Defendant Aetna Resources, LLC offers call center services to its patients and insured members throughout the country and employs customer service representatives to receive and respond to patient phone calls, among other duties.
- Position(s): customer service representatives (i.e. employees primarily responsible for responding to inbound telephone calls from patients and insureds).
- Location(s): anywhere in the United States
- Time Period: September 2017 through the present (September 2016 through present for customer service representatives who worked in California).
The Claims in the Lawsuit
Violations of the Fair Labor Standards Act (“FLSA Claims”)
The Complaint alleges Aetna violated the FLSA by failing to pay customer service representatives for all hours worked in excess of 40 in a workweek, including time spent:
- Starting up and logging into computers, programs and applications, before each shift and prior to clocking into Aetna’s timekeeping system;
- Performing computer, program and application shutdown and log-in tasks off-the-clock during their uncompensated meal periods; and
- Shutting down and logging out of computers, programs and applications, subsequent to each shift and after clocking out of Aetna’s timekeeping system.
The Complaint seeks unpaid overtime wages for all such work that occurred in excess of 40 hours in a week and was not paid, plus an equal amount in liquidated damages.
Violations of the California Labor Code
The Complaint alleges that Aetna’s failure to pay customer service representatives working in California for the work described above violated the minimum-wage and overtime provisions of the California Labor Code. The Complaint alleges that Aetna further violated the California Labor Code by failing to provide required meal and rest periods and/or accurate wage statements to customer service representatives working in California.
- 9/16/20: the case was filed in the United States District Court for the District of Connecticut, and has been assigned The Honorable Vanessa L. Bryant.
How to Participate
If you believe you are owed wages from the FLSA claims in the lawsuit, you can join the case by signing a “Consent to Sue” form, which you can obtain HERE.
Until the Consent to Sue form is filed with the Court, the statute of limitations for FLSA claims ordinarily continues to run. The statute of limitations under the FLSA is 2 years, and 3 years for willful violations. Thus, if you claim wages under the FLSA from 2 or more years ago, they may become unrecoverable if you delay in signing your Consent to Sue form.
If you choose to join this lawsuit, you will be bound by any judgment on any claim you may have under the FLSA, whether favorable or unfavorable. This means that if you win, you may be eligible to share in the monetary award; if you lose, no money will be awarded and you will not be able to file another lawsuit regarding the matters raised in the lawsuit.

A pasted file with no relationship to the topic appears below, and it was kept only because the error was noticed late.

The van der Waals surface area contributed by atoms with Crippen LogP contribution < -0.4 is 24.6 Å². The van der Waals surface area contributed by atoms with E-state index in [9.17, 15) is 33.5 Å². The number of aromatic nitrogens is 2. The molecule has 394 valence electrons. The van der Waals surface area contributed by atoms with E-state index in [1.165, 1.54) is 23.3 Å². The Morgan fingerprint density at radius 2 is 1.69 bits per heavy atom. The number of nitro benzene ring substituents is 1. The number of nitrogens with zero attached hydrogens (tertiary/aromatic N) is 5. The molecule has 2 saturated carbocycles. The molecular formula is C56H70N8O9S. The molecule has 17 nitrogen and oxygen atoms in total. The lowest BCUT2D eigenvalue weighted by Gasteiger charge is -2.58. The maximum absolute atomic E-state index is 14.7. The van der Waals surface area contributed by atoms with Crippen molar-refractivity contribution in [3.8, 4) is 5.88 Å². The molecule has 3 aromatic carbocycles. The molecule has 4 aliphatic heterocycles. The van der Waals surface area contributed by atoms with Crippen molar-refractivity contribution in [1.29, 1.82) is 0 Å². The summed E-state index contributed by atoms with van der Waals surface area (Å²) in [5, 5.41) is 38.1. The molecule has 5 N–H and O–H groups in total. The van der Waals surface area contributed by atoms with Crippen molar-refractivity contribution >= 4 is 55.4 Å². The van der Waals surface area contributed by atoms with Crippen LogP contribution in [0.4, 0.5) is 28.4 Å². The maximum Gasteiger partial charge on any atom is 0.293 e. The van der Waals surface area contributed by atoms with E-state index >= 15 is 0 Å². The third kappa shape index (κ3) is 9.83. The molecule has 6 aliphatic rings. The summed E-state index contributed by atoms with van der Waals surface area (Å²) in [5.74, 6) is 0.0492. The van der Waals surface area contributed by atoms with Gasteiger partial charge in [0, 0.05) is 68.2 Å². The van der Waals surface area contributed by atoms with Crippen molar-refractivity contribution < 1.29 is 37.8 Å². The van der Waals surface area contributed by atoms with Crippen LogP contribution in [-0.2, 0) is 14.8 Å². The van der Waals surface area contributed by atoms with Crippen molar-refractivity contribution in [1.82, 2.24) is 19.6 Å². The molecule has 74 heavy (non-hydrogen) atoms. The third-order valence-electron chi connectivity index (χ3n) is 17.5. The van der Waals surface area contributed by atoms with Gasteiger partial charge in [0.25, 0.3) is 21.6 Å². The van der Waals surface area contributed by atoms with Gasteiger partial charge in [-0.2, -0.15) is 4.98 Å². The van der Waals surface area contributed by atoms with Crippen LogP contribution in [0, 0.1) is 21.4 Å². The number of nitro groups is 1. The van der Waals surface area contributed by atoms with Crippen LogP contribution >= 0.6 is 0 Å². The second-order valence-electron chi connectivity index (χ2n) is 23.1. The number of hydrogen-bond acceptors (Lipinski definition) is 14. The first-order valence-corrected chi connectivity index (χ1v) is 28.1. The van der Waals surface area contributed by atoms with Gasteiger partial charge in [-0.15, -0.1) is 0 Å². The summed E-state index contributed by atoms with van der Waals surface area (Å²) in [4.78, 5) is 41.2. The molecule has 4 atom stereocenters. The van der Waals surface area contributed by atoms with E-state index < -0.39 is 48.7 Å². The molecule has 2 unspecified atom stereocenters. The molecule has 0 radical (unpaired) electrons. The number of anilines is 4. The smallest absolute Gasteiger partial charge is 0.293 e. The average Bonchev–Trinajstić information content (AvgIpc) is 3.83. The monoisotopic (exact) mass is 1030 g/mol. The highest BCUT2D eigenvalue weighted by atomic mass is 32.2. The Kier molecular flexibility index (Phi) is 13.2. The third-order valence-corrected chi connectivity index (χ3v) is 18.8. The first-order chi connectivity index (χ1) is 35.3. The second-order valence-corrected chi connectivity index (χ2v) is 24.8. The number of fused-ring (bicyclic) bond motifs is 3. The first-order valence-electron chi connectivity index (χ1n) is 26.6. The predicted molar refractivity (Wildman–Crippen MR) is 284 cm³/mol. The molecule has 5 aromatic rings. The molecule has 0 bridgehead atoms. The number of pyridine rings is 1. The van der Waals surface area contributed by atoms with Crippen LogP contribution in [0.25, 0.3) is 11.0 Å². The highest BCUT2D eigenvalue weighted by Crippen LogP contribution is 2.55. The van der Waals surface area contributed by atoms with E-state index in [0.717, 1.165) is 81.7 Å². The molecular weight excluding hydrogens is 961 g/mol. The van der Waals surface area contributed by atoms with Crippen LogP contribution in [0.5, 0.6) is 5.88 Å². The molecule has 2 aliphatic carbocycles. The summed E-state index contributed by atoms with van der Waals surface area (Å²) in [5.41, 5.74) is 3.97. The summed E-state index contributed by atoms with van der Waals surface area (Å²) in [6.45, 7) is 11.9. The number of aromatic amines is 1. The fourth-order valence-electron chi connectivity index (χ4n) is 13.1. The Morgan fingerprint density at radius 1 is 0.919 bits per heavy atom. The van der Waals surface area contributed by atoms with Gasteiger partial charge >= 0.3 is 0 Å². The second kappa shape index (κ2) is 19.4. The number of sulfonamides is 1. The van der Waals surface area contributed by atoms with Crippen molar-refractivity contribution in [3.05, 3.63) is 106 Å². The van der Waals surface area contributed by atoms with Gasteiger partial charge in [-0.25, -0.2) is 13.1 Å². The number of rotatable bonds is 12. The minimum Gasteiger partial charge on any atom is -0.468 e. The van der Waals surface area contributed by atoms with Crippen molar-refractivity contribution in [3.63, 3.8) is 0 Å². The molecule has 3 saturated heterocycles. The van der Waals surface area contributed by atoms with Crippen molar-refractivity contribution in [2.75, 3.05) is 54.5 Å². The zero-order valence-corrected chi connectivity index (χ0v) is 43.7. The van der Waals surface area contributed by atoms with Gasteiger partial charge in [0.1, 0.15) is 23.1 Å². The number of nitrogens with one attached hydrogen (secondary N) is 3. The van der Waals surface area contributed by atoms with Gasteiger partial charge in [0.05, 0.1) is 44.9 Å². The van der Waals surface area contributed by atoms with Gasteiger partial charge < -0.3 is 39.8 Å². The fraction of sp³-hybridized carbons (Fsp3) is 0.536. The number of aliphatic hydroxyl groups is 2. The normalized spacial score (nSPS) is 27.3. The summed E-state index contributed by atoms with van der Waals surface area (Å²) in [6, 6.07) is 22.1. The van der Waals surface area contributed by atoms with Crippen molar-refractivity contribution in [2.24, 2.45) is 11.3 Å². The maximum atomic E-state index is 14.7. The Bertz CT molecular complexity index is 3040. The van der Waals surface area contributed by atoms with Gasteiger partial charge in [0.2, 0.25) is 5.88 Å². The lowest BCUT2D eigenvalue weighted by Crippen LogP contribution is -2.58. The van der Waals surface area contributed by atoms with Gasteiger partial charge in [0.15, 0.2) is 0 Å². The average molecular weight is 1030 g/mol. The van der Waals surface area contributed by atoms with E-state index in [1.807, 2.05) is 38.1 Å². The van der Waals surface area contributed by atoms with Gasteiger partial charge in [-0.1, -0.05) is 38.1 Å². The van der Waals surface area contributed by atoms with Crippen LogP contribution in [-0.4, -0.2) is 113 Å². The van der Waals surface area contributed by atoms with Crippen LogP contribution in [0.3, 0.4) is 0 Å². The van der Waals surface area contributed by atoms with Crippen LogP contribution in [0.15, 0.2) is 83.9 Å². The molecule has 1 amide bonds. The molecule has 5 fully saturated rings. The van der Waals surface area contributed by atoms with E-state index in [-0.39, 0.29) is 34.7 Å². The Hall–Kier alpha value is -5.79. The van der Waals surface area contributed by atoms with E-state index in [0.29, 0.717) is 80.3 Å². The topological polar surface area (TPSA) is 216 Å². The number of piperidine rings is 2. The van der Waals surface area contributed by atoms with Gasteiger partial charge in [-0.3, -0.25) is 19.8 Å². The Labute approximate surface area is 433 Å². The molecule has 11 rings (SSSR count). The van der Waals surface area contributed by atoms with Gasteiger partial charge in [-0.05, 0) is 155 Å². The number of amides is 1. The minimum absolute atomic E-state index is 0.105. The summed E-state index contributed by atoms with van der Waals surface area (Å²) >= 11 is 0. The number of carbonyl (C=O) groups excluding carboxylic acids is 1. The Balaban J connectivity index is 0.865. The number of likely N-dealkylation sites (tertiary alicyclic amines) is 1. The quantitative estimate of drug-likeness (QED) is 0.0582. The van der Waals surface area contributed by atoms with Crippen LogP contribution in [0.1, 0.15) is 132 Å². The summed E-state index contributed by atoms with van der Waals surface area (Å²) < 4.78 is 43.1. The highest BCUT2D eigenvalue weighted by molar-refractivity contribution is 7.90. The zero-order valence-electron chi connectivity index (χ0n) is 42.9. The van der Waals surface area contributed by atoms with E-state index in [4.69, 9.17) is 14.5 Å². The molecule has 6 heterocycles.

There is a possibility the Court will certify the claims under the California Labor Code as a class action on behalf of customer service representatives who worked in California. If a class is certified, such persons will be notified that they are covered and will automatically be included in the case unless they opt out.
If you are interested in participating in this case or have further questions, please contact our office by emailing FLSAGroup@jtblawgroup.com or calling (877) 561-0000.
Frequently Asked Questions
Can Defendant discipline or fire me if I join the case?
No! The Fair Labor Standards Act prohibits retaliation and imposes harsh measures against employers who retaliate. For further information, please consult the Department of Labor’s Fact Sheet.
Will I have to testify or provide documentary proof?
Not necessarily. Many employees obtain monetary recoveries in Fair Labor Standards Act cases without ever having to appear at court or for depositions.
You are not required to provide documentary proof of your unpaid wages. In most cases, the employer is required to provide the employee’s payroll records to the employee and his or her attorney. In fact, the Fair Labor Standards Act mandates that employers keep accurate time and payroll records. The employer cannot escape this duty by requiring you as the employee to provide proof.
However, it is still important that you preserve any physical or electronic evidence relating to the case that you currently possession.
Will Brown, LLC be my attorneys?
Employees who sign Retainer Agreements and/or Consent to Sue forms will be represented by Brown, LLC with respect to the lawsuit and claims described above.
You will not be required to pay any attorneys’ fees or court costs to the Plaintiffs’ lawyers at this time and not pay any attorneys’ fees unless you prevail. Rather, in the event the Plaintiffs prevail in the lawsuit, by either judgment or settlement, the Plaintiffs’ attorneys will request that the Court order Defendant(s) to pay the Plaintiffs’ lawyers their reasonable attorneys’ fees and reimburse them for any expenses.
How long will the case take?
It is very difficult to predict exactly how long a case will take. It depends on a variety of factors including the number of parties and claims involved, the rules and pace of the court, the complexity of the proofs, and the manner in which the employer defends the case.
When and if a settlement is reached, additional time is needed to prepare settlement documents, calculate settlement allocations, and seek and await the court’s review and approval of the settlement. Wage-and-hour cases typically take 2-3 years, but this can be shorter or increase considerably.